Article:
The Rush to Reopen: Why Classical Is Not Ready

By Nick Griffin (graphic Amelia Ross)

September 25, 2020

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After half a year of planning and anticipation, school is finally back in session. By Wednesday, a quarter of Classical’s student body will be in school every day. Though the halls are marked with tape and physical distancing is still compulsory, it feels like things are slowly — finally — returning to normal. Being able to have in person conversations, classes, and college application help is tempting. But going back to school, no matter how appealing, is downright dangerous. Though the district is trying to mitigate the negative consequences of distance learning, sending students back so quickly is a mistake. The district is failing to protect their students from a disease that kills more than 700 Americans every day and leaves many survivors with long-term health complications1. Returning in-person before our schools are ready is a gamble—a gamble with our education, our health, and our lives.

Throughout the summer, the Department of Education has been resistant to input from teachers and the community. As the beginning of the school year swiftly approached in late August, the school department used flawed data and misleading interpretation of facts to justify returning to school. When asked by a concerned parent in late August, Superintendent Harrison Peters alleged that 70% of parents wished to return to school in some capacity. What he failed to mention was that this number comes from the implications of Virtual Learning Academy (VLA) enrollment, not a comprehensive survey of the community. The district assumed that 70% of families wanted to return to school because only 30% had opted into VLA. In reality, many parents felt — and continue to feel — that in-person return to school is unsafe, yet did not want to risk losing their place at their school, have their child fall behind, or entrust their childrens’ education to VLA2 without sufficient information to make an informed decision.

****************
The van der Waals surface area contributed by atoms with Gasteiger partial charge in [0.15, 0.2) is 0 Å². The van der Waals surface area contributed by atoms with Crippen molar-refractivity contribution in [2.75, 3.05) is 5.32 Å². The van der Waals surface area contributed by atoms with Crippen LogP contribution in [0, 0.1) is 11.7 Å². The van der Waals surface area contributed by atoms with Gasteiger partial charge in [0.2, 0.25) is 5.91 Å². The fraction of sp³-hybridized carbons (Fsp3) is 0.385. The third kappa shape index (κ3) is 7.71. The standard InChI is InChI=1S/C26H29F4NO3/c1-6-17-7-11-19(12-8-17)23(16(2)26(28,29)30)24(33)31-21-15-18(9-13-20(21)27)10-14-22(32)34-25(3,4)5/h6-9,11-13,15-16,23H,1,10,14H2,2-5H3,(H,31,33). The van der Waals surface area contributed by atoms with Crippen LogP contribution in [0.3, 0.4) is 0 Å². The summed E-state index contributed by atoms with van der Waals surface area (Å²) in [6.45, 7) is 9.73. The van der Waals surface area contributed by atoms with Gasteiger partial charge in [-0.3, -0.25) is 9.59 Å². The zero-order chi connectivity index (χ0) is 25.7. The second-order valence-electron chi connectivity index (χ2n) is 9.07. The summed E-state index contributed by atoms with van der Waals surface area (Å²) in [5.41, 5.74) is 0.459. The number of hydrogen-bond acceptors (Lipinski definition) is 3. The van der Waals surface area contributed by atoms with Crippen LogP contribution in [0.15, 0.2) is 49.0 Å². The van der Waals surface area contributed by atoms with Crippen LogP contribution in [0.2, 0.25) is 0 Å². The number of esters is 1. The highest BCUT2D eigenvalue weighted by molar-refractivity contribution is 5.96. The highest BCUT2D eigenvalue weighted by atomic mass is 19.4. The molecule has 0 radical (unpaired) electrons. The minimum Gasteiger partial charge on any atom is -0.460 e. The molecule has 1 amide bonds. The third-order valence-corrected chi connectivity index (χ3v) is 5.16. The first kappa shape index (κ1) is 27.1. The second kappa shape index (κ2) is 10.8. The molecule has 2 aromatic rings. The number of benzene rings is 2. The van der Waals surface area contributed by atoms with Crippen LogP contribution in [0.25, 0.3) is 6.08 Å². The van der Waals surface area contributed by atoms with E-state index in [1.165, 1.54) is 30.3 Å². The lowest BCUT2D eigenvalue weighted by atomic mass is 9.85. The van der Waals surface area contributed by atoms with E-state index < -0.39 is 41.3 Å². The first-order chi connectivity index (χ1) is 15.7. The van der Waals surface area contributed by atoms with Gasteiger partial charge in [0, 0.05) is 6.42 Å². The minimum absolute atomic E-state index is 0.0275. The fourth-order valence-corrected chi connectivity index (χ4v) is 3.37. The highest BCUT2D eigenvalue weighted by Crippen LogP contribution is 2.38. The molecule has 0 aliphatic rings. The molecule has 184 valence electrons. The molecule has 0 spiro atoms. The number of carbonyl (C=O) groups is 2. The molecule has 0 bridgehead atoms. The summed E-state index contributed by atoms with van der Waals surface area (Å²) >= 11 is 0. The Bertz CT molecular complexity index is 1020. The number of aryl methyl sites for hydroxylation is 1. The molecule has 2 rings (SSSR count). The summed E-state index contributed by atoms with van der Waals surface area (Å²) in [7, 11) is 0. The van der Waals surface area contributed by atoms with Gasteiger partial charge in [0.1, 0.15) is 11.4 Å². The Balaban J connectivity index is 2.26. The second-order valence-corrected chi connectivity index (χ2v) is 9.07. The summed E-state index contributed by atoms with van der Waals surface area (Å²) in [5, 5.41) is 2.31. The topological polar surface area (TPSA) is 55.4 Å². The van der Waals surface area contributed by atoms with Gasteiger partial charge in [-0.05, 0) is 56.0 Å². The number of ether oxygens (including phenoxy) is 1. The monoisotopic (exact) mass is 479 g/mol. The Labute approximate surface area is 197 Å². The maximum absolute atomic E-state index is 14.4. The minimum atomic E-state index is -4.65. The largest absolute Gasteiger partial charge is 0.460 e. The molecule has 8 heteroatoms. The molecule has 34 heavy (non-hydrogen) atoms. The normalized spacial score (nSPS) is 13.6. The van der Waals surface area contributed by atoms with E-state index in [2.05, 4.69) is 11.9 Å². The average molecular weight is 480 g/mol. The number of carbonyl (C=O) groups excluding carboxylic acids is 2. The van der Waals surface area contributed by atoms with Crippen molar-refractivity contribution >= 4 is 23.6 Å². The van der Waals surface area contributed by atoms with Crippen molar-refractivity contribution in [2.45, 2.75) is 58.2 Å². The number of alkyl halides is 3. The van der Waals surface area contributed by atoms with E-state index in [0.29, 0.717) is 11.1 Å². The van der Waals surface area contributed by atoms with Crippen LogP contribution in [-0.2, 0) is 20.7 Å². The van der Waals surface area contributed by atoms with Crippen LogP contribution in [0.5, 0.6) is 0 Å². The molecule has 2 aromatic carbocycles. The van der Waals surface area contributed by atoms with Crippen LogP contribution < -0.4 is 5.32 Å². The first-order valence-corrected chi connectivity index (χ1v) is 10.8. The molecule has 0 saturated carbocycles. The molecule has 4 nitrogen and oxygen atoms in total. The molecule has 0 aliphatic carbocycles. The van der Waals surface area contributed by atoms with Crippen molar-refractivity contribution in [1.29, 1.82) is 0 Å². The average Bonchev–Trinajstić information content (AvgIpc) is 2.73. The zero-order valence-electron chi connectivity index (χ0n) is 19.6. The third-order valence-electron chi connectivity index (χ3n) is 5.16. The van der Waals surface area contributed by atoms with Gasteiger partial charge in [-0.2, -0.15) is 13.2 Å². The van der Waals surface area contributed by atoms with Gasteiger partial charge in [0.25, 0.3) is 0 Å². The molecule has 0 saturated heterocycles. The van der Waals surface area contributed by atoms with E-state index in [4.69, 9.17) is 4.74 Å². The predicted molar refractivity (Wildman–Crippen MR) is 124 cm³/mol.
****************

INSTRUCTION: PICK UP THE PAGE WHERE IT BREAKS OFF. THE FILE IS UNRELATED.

Although opposition to returning has begun to die down, RIDE is still not addressing unsafe conditions at our school that have been present for years. Providence Public School buildings, with their outdated and neglected infrastructure, are not designed to handle the number of students they are now expected to contain. According to a 2017 study3 by the RI Department of Education, Classical was already overcrowded. The school has a capacity of just over 1,000 people, and an enrollment of over 1,100. Without physical distancing requirements, it was 10% over capacity. With new physical distancing requirements, even reducing the number of students by half is not enough to adequately protect students and teachers from catching and spreading COVID-19. Distancing requirements for RI schools have been reduced4 from six feet to three feet when the only other alternative is distance learning. According to the American Academy of Pediatrics, reducing the distancing to three feet is recommended5 only when community spread has been brought under control. Based on the most recent data6, Providence county’s case numbers are once again on the rise (as of the week of September 19th).

Distance requirements and space are not the only pressing issues that must be addressed. According to the report, Classical’s mechanical systems (ventilation and heating) needed about $2 million in repairs to function properly. Clearly, the building is not fitted with the proper precautions to protect students from COVID-19. Instead of working to address ventilation issues over the summer, the state waited until early September to conduct walkthroughs of our school buildings, found serious problems, and still decided to send us back and accelerate our return plan. Good ventilation is key to reducing the spread of COVID-19 in enclosed spaces. As of now, ventilation in many classrooms consists of teachers opening windows and buying fans. Based on firsthand teacher testimony, the building has not been retrofitted at all. Classrooms look exactly as they did in March, and freshmen are having trouble adhering to physical distancing rules. A supposed “deep clean” has left behind dust and mold. These are insufficient and unsustainable fixes that will not keep students, teachers, and administrators safe during the winter.